A parasite control program was designed for greater than 1,200 exotic ungulates maintained in mixed-species enclosures at the San Diego Wild Animal Park. Three strategically-timed anthelmintic treatments were given during 1988-1989, and their success was evaluated by monitoring pretreatment and posttreatment fecal egg counts. Adequate parasite control was achieved for animals in 52 ungulate species, as evidenced by low pretreatment egg counts and the absence of egg-shedding after treatment. However, animals belonging to 11 species in the subfamilies Antilopinae, Hippotraginae, and Caprinae were identified as important targets for more intensive control efforts because they shed either greater than 100 eggs/g of feces before treatment, or greater than 0 eggs/g after treatment, at 2 or more sampling periods. These results and observations were used to generate management recommendations and illustrate how a model parasite control program can be developed for collections of exotic ungulates.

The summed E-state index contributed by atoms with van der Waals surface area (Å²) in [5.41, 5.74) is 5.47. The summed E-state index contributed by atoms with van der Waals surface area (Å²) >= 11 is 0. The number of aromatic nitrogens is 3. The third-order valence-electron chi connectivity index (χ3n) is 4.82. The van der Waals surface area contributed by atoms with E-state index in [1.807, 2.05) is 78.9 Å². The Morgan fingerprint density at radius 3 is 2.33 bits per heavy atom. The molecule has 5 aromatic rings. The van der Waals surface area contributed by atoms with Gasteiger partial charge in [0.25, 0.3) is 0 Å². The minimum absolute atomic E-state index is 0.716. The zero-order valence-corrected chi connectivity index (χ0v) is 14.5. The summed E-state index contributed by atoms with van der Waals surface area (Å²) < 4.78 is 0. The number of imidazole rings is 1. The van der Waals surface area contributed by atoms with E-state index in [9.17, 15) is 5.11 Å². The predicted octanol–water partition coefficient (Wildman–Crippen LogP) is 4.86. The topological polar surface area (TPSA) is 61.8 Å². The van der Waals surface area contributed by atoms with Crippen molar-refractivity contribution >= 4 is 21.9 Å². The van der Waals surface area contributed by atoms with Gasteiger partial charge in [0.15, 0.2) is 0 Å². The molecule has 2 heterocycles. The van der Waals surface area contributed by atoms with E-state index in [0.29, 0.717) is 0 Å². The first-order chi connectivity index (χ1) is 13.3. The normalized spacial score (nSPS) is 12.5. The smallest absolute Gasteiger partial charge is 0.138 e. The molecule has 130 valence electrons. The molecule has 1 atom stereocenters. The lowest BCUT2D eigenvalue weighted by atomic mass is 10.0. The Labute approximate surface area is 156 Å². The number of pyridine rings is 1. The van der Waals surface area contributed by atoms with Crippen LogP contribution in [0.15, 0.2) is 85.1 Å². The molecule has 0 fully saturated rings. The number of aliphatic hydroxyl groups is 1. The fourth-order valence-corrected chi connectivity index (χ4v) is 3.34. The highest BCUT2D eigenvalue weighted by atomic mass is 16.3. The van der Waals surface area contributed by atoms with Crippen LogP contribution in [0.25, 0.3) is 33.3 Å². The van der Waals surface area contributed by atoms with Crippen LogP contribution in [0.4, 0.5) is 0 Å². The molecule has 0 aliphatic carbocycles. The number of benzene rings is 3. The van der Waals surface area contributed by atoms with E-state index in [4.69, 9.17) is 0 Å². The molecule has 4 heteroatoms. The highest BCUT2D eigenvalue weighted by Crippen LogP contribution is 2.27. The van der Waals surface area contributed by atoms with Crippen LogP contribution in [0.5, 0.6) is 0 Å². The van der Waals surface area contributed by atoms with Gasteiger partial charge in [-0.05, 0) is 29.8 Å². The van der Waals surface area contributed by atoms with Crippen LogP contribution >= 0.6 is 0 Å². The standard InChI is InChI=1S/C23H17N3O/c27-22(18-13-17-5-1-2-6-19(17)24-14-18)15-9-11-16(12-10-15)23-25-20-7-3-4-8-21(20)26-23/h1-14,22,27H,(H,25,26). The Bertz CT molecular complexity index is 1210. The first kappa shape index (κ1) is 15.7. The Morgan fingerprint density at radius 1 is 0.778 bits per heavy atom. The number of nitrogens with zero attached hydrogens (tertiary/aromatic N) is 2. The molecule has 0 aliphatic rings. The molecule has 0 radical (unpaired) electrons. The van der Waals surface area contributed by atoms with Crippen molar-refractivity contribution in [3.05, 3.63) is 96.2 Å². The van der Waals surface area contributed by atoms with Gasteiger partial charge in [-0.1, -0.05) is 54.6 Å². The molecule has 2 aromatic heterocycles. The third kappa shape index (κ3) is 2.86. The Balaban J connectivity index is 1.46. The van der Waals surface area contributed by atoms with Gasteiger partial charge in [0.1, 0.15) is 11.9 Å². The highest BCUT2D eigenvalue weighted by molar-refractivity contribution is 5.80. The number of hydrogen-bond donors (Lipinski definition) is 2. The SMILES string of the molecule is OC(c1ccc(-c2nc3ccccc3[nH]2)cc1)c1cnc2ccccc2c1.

|Original language||English (US)|
|Number of pages||5|
|Journal||Journal of the American Veterinary Medical Association|
|State||Published - Jun 1 1991|
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